Deal set on frontline worker pay, insurance for unemployment

Deal set on frontline worker pay, insurance for unemployment

Minnesota leaders struck a multibillion-dollar deal Wednesday night that aims to stave off tax hikes on state businesses while sending direct checks to workers on the front lines of the pandemic.

The tentative deal includes $500 million for workers such as nurses, long-term care employees and others who continued to go to work in person at the height of the pandemic, as well as $2.7 billion to refill the state’s Unemployment Insurance Trust Fund.

“I am proud of this bipartisan agreement to provide hazard pay to frontline workers and relief for small businesses owners, both of whom sacrificed a great deal during the pandemic to keep their communities safe and our economy strong,” DFL Gov. Tim Walz said in a statement Thursday.

The trust fund was drained by a historic level of requests during COVID-related lockdowns, and business face a Saturday deadline to pay millions in payroll taxes to start refilling the fund.

The deal, which leaders announced Thursday morning, comes after months of negotiations between the divided Legislature over how to help Minnesotans hit hardest by the effects of the pandemic.

“We have reached an agreement in principle, at least a verbal agreement,” said GOP Senate Majority Leader Jeremy Miller on Thursday, who said the gridlock broke after “ongoing conversations and a better understanding of where all of the parties were at and the importance of UI and frontline workers.”

Miller said they agreed the Legislature will use the remaining unspent federal American Rescue Plan dollars to help pay for the deal.

In addition to replenishing the unemployment insurance trust fund and sending payments to workers, the deal designates $190 million from the general fund for Walz to spend on managing COVID-19, DFL House Speaker Melissa Hortman said.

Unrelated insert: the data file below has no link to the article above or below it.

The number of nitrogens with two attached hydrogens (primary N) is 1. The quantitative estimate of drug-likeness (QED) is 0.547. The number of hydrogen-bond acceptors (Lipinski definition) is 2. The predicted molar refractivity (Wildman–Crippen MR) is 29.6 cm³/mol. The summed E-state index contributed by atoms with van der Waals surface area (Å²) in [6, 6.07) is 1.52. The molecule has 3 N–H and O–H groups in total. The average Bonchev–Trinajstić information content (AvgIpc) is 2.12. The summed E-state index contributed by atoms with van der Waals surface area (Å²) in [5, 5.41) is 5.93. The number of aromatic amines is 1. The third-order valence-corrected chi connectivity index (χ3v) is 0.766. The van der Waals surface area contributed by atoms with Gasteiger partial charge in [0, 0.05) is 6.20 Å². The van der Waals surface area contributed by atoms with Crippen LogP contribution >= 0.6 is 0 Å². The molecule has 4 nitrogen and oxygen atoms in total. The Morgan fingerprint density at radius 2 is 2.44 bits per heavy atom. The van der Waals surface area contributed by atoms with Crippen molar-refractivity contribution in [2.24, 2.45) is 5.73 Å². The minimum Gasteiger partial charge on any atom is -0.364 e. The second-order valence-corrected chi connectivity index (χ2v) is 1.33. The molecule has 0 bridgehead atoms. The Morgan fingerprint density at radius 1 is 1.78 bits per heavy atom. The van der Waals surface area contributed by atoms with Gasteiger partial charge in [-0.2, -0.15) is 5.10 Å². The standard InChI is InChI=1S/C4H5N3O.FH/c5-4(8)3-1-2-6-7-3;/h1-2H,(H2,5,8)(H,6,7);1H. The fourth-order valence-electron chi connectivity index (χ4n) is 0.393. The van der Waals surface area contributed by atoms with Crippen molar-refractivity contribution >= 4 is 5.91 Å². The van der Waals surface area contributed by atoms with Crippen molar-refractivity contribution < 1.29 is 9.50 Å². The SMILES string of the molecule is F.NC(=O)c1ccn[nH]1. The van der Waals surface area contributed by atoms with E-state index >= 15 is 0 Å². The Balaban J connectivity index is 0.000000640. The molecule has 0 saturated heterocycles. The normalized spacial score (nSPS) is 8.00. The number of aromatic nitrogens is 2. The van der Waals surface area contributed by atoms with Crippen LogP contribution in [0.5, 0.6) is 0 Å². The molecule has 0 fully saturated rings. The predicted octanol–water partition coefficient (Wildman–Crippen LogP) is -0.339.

More details still need to be finalized and a conference committee will meet Thursday to vote on the deal, then it will go before the full Senate and House, she said. Miller said Republicans hope to vote on the plan later Thursday and he anticipated it will land on Walz’s desk by Friday.

Lawmakers agreed in last year’s budget to send $250 million to frontline workers, but the two sides disagreed about who should be eligible for a check. Republicans favored a narrow pool of nurses and long-term care workers. With a nearly $9.3 billion budget surplus on the bottom line this year, Democrats had been pushing to increase the total to $1 billion to include a broader group of workers who would get $1,500 checks.

“I don’t understand how Senate Republicans could say that after COVID-19 we want to give businesses $2.7 billion … but we’re unwilling to understand what workers went through,” said Hortman. “But we had to eventually decide whether frontline workers were going to get a bonus or there would be a risk of nothing.”

Roughly 667,000 workers are eligible to apply for the bonus checks, which would amount to roughly $750 per worker if all of those who qualify apply. It could take months for the state to set up a system to receive those applications and start sending out checks to workers.

Chamber of Commerce President and CEO Doug Loon called the agreement “long-overdue news.” Businesses have long been lobbying legislators to act to avoid tax increases.

“Economic recovery cannot wait for partisan politics, and employers face real challenges now, including historic inflation and worker shortages,” Loon said in a statement.

The deal struck this week leaves roughly $6 billion of the surplus on the table for legislators to debate how to spend in the three weeks remaining in the 2022 legislative session. Lawmakers are also debating whether to cut taxes, boost spending on classrooms and pump resources into combating rising crime this year. The deadline to adjourn is May 23

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